They all laughed when I said we should pay some attention to Massachusetts' Fifth Congressional District. They said a Republican couldn't win even the least Democratic district in the bluest state. They were half right!
Democrat Niki Tsongas of Lowell defeated Republican James Ogonowski of Dracut today to capture the 5th District congressional seat vacated by Marty Meehan earlier this year.
With 195 of 195 precincts reporting, Tsongas captured 54,363 votes, or 51 percent compared to 47,770 votes, or 45 percent, for Ogonowski.
I said that if Ogonowski, a retired colonel whose brother was one of the murdered 9/11 pilots, won this seat, it would shatter Democratic momentum for 2008. He didn't win. He came about as close as Republican polling said he would two weeks ago. Stats whiz Patrick Ruffini, who scoffed at Democrats who called the 2005 Paul Hackett defeat a "win" (being smarter than the rest of us, Ruffini occasionally scrubs his archives), thinks Ogonowski has written the 2008 GOP playbook.
It's simple: the change message works. America is anti-Washington, anti-Congress, and anti-corruption. When that's where Republicans are, they win… All you need is a plain-spoken veteran with an extraordinary life story. We need more citizen-candidates like Jim Ogonowski.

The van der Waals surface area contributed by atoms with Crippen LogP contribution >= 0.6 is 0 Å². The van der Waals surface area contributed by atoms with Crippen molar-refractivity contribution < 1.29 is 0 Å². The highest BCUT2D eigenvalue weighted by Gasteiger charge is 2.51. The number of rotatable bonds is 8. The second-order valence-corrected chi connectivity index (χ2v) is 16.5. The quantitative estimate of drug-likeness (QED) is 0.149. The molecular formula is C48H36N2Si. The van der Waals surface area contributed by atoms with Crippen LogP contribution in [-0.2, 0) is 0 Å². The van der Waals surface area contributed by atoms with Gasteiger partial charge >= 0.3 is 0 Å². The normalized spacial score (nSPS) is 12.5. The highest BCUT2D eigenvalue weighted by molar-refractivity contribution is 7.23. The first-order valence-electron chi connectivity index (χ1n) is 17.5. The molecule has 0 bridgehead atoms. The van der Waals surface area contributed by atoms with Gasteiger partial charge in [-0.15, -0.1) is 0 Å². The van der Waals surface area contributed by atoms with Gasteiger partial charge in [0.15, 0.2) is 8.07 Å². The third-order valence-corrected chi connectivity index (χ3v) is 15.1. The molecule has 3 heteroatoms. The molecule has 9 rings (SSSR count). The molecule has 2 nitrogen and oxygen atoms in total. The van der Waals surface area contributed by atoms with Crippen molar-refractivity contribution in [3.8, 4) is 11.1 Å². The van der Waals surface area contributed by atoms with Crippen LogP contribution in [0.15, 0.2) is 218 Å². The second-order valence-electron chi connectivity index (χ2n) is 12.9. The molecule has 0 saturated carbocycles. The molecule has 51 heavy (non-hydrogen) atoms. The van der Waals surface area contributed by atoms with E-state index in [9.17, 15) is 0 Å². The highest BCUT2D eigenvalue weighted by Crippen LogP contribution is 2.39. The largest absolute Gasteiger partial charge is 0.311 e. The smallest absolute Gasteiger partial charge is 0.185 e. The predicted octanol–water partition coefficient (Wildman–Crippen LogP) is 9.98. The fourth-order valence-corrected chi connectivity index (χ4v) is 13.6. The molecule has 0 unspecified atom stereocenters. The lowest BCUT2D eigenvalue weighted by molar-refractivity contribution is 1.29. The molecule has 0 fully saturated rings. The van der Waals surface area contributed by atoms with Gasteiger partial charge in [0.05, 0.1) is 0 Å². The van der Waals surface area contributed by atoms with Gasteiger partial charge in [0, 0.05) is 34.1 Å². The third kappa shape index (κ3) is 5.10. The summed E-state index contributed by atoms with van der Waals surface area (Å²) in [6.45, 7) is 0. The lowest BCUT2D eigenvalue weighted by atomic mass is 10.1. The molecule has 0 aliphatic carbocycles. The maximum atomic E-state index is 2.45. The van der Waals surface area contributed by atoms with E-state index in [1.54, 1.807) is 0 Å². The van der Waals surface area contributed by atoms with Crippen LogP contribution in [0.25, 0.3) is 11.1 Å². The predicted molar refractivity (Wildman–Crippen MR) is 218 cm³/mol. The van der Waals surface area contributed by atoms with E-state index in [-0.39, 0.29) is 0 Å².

Well, true, but neither party is brimming with farmer-soldiers whose brothers died on 9/11 and who are ready to work themselves ragged. (Ogonowski lost 40 pounds during the campaign.) And like I mentioned last week, it seemed truly odd that Ogonowski spent the weeks between the primary and the special election hitting Tsongas, Bush and Democrats for wanting to give amnesty or drivers' licenses to undocumented workers. His answer when reporters asked him about SCHIP (since the election winner would be sworn in for the vote this week) was that the Democrats' SCHIP bill would give health care to illegal immigrants. It wouldn't, but it was neatly folded into a ploy that, as usual, didn't work. Voters will tell pollsters they oppose stuff like this but they don't think of it first when they vote, and they struggle with candidates who seem obsessed by it.